Sitting on the edge of your couch, you’re likely drawn in by the wonder of what goes on in the TV-depicted emergency room. The sirens. The bright lights. The rush of medical teams to someone’s side. Medical dramas — both of fiction and of real-life accounts — tell emotionally charged stories about moments that test the human body — in mind, body, and spirit — bringing compassion and hope when every minute counts.
And while no one ever wants to be in these emergent situations, our hearts know that medical emergencies appear when we least expect them and that these TV stories might, in some way, help us prepare if they ever do.
But medical dramas are not the best ways to “prepare.” In fact, real-life emergency rooms are very different than those on TV, according to Nikki McGlone, RN, clinical nurse leader for the Florida Hospital emergency department service line. After over 19 years of experience as an emergency room nurse, McGlone insightfully shares that people can be fearful or overwhelmed, especially when they don’t know what to expect.
And while you can never be fully prepared, McGlone shares her insight into what you might expect during an emergency room visit, with some tips to help reduce stress and improve your experience.
What to Expect in the ER
When you walk through the doors of an emergency department, the first thing you might see is people waiting for many reasons. Try to take a deep breath — you never know what to expect. “You could be the only one there, or at peak times there could be a crowd of people waiting to be seen for various reasons,” explains McGlone.
“Trust that the emergency department will do everything possible to see you as quickly as possible,” says McGlone.
She adds that Florida Hospital’s Emergency Departments are very diligent to create the most calming and welcoming environment possible while minimizing wait times. Due to the unpredictable nature of medical emergencies, emergency departments must see the most critical patients first, there could be a wait on any given day.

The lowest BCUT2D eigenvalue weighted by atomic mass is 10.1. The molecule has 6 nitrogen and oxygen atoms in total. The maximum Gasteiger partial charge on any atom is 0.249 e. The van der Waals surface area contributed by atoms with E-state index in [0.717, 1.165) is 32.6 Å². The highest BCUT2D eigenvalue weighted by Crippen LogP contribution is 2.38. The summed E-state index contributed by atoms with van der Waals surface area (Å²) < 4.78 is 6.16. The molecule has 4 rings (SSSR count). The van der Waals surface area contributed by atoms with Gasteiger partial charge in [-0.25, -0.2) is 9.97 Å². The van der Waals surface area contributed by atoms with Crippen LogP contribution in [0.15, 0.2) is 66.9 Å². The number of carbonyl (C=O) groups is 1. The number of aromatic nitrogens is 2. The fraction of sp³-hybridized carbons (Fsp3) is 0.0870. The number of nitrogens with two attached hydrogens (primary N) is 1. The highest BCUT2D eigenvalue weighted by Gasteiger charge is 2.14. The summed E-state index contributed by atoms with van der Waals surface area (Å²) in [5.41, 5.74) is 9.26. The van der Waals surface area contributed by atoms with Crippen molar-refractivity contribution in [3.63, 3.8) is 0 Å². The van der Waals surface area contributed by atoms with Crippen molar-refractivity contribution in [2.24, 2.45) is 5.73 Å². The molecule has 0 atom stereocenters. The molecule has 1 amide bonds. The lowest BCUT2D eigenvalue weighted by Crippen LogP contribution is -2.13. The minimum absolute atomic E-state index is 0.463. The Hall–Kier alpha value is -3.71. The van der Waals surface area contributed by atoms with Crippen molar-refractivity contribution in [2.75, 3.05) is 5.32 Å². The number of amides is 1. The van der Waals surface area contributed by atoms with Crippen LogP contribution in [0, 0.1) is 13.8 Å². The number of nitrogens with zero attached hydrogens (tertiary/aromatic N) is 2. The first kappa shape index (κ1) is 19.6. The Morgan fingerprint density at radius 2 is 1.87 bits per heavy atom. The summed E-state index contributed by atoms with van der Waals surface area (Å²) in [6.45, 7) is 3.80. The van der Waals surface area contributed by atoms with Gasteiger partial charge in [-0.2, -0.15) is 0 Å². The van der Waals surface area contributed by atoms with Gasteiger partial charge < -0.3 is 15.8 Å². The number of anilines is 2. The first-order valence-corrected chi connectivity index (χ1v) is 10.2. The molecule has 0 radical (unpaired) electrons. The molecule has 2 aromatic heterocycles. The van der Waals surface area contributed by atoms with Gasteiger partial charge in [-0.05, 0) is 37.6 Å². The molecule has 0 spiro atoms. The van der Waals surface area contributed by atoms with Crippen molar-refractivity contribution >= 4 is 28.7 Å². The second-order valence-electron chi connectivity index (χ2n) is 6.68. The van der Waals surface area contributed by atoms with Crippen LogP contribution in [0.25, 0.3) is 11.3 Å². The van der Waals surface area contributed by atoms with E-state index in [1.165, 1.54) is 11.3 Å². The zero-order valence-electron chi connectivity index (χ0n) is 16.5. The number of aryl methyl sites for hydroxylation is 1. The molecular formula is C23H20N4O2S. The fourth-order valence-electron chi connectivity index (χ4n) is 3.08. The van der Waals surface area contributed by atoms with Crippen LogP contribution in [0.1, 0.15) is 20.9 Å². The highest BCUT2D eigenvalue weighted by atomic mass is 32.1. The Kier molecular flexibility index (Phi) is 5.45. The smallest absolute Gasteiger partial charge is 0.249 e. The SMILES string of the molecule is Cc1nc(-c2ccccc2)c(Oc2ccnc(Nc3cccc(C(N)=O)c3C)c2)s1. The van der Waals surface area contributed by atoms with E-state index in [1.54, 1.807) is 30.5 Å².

After you arrive, you’ll be greeted by a registration representative who will ask some questions and enter your information into the system. “The goal is to start your care as quickly as possible,” says McGlone. Having this information will enable the nurses to initiate your care in Triage.
During registration, expect to share the following information:
- Your name
- Date of birth
- Mailing address
- Name of primary care doctor
- Reason for emergency department visit
- Photo ID
Once you are registered your care begins.
You’ll see a nurse who will review your:
- Chief complaint (reason for your visit to the emergency room)
- Vitals (blood pressure, pulse, and temperature)
- Acuity scale (from most life-threatening (1) to least life-threatening (5))
“Next, you are brought back into the emergency room and are seen by a medical provider in an appropriate space, which most of the time is a room, but it could be another treatment space within the emergency room,” states McGlone.
Depending on the reason for your visit, you could be evaluated by an emergency medicine physician, physician assistant or nurse practitioner, in addition to registered nurses and emergency room staff that are part of your care team. After your team talks to you and your family, they will develop an individualized plan of care.
Individualized Care Plan
Your plan of care could include monitoring, observation and other medical tests that will help the team to get more information about your health, such as:
- Cat Scan
“Most of these diagnostic tests can be performed in the emergency room, but sometimes patients are transported to another location within the hospital or provided a prescription to have a diagnostic test completed on an outpatient basis and asked to follow up with their primary care doctors after leaving the emergency department,” explains McGlone.
“Once all testing is completed, an emergency room medical provider determines whether each patient can be treated in the emergency room, transitioned to follow up with primary care outside of the hospital, or needs further evaluation and care within the hospital,” states McGlone. She reports that on average, 70 percent of patients go home from the emergency department with 30 percent admitted to the hospital.